Every science fiction author worth the ink on paper creates her or his own signature technology. For Larry Niven it was teleportation and a ring shaped world. For Issac Asimov it was robots. Both these authors explored many facets of their chosen key technology.

For Niven it was how instant teleportation would change the face of the world. Everything from turning freeways into parks to using the equipment to forestall old age.

For Asimov it was the long (future) history of teaching robots to recognize and not harm humans. The exploration culminated in the ultimate effect of how an extremely intelligent machine would interpret "a robot may not injure a human being or, through inaction, allow a human being to come to harm."

Uterine Replicator
For Ms. Bujold the signature technology is a future machine that is originally designed to function as an artificial uterus in case of  pregnant mother becomes incapacitated or severely injured through accident or disease.

"I am increasingly convinced that technological culture is the entire root of women's liberation." - Lois McMaster Bujold.

As other authors have with their signature technology, Ms. Bujold extrapolated the effect of this technological fiction over time. In future novels this device frees women of pregnancy, allows geneticists to tinker, and also gives parents unprecedented control over genetic abnormalities and traits. The technology also ends mutagenic disease, miscarriages, other birth defects and allows some colonial planets to purposely create hermaphrodites. There is even one colony planet in the story Ethan of Athos that is entirely populated by males; on purpose.

I Was Wrong
This is hard science fiction without a doubt.

Fantasy

After years of toiling away (I say this tongue in cheek) as a science fiction writer, Ms. Bujold has finally been able (starting in 2006) to explore the fantasy world she so longed to write about.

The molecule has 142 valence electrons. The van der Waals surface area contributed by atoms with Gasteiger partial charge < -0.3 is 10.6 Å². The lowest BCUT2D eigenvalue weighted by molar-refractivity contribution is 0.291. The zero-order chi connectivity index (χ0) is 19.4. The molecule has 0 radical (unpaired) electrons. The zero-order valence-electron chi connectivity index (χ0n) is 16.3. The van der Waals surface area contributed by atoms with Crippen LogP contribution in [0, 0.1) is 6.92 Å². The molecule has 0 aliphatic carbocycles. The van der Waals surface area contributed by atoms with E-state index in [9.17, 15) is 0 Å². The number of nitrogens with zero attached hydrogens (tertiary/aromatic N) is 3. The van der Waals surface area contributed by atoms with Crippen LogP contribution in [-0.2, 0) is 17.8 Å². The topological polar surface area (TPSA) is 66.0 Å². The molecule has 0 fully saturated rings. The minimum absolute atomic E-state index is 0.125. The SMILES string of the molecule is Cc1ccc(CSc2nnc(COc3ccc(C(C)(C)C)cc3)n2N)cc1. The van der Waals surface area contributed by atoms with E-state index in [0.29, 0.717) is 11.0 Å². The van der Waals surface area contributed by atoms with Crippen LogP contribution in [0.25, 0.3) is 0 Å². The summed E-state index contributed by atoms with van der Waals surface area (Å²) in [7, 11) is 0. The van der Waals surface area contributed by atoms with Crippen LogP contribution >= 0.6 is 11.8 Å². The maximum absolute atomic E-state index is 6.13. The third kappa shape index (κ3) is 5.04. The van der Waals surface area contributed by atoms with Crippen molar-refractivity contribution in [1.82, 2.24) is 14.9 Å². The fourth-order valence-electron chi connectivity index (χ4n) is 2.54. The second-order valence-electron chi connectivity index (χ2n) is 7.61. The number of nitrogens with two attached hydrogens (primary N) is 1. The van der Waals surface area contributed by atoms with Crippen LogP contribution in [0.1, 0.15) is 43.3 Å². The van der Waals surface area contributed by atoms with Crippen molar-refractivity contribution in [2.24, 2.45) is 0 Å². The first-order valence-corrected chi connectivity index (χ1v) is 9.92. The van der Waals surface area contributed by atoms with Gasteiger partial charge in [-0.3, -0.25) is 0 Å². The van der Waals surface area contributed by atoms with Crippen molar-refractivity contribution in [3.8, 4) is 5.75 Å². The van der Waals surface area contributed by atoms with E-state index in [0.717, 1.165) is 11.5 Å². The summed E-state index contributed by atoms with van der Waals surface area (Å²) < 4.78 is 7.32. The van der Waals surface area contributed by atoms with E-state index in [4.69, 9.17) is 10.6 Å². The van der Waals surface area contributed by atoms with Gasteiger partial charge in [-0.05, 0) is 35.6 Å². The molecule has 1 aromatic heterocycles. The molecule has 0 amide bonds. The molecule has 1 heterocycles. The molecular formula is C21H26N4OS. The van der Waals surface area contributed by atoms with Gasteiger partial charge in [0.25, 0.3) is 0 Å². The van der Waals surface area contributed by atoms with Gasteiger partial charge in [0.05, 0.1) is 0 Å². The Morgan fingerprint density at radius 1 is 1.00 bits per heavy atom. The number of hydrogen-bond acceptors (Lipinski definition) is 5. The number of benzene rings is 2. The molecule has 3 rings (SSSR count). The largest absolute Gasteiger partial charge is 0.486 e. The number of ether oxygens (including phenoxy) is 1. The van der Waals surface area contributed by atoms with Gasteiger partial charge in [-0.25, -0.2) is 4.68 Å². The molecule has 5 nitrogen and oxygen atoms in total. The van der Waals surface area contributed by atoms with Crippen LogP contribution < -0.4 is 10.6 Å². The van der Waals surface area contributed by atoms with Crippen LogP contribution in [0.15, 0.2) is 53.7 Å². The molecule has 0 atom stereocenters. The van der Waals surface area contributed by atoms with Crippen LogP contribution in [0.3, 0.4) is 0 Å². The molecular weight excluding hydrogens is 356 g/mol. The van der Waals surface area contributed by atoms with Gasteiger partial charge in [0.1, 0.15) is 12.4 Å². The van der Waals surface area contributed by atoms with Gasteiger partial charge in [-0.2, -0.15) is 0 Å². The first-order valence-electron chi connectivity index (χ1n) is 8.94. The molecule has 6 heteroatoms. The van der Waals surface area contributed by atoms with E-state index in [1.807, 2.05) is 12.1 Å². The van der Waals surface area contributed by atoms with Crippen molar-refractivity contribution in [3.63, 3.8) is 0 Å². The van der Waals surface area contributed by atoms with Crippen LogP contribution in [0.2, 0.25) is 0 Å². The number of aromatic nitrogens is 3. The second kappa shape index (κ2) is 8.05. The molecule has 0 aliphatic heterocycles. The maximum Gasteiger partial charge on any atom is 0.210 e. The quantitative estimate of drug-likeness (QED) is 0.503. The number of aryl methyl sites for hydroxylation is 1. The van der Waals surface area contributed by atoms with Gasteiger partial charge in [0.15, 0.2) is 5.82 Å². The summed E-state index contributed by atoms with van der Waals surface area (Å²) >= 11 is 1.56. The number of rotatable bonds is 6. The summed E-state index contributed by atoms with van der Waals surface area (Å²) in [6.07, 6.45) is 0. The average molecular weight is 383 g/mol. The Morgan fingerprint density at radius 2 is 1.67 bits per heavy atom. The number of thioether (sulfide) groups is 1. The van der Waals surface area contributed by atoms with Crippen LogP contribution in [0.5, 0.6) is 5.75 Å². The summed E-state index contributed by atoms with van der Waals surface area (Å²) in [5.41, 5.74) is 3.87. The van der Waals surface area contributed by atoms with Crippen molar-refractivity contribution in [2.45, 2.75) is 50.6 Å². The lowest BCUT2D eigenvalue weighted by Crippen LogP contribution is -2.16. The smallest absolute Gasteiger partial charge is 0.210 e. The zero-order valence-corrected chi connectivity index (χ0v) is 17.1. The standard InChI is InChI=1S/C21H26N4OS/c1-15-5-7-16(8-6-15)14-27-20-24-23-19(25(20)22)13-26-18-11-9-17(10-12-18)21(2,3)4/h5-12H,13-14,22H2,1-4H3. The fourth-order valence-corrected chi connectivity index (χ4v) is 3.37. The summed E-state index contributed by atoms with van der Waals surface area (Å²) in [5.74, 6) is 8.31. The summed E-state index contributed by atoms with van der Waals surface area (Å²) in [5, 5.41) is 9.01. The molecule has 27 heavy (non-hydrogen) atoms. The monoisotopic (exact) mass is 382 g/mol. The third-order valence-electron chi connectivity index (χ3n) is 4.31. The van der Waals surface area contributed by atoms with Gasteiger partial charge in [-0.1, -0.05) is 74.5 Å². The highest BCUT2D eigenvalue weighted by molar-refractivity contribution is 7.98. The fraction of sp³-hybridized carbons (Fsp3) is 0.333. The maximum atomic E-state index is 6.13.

Though there's "magic" involved, the characters, scenes, situations, and circumstances are just as engaging as her science fiction yarns. She started with The Spirit Ring in 1993 and began again with The Sharing Knife starting in 2006. I've read two the the four novels in the "Knife" series and I can tell you they are just as good as her other works.

Themes

If I wanted you, dear reader, to have a one sentence description of Ms. Bujold's primary writing style I could lie and tell you it's "murder mystery" clothed in "hard science fiction."

Both of these themes happen to be true, but if I didn't tell you more I'd be leaving out a substantial amount of information. Please note that the following categories are not listed in any particular order. Ms. Bujold is more than capable of carrying all these themes in a single story and still making it very hard to put down.

Engineering and Medicine
First the science fiction is thoroughly researched and is based not only on materials science, but medicine. Thankfully she has a repository of experts to help sanity check her work. In one instance she floated the idea of uterine replicator to two doctor friends. Oddly the bachelor doctor rejected the idea, almost out of hand, and the married doctor embraced it.

"Don't worry about that depressing old dictum 'Write what you know'. If you need to know something, look it up. Learn how to find out what you need to know to make it right. Be passionate, be picky, have enough self-criticism to demand of yourself your best and not sort of let it slide by. And remember that the greatest defect any piece of fiction can have is not to be finished." - Lois McMaster Bujold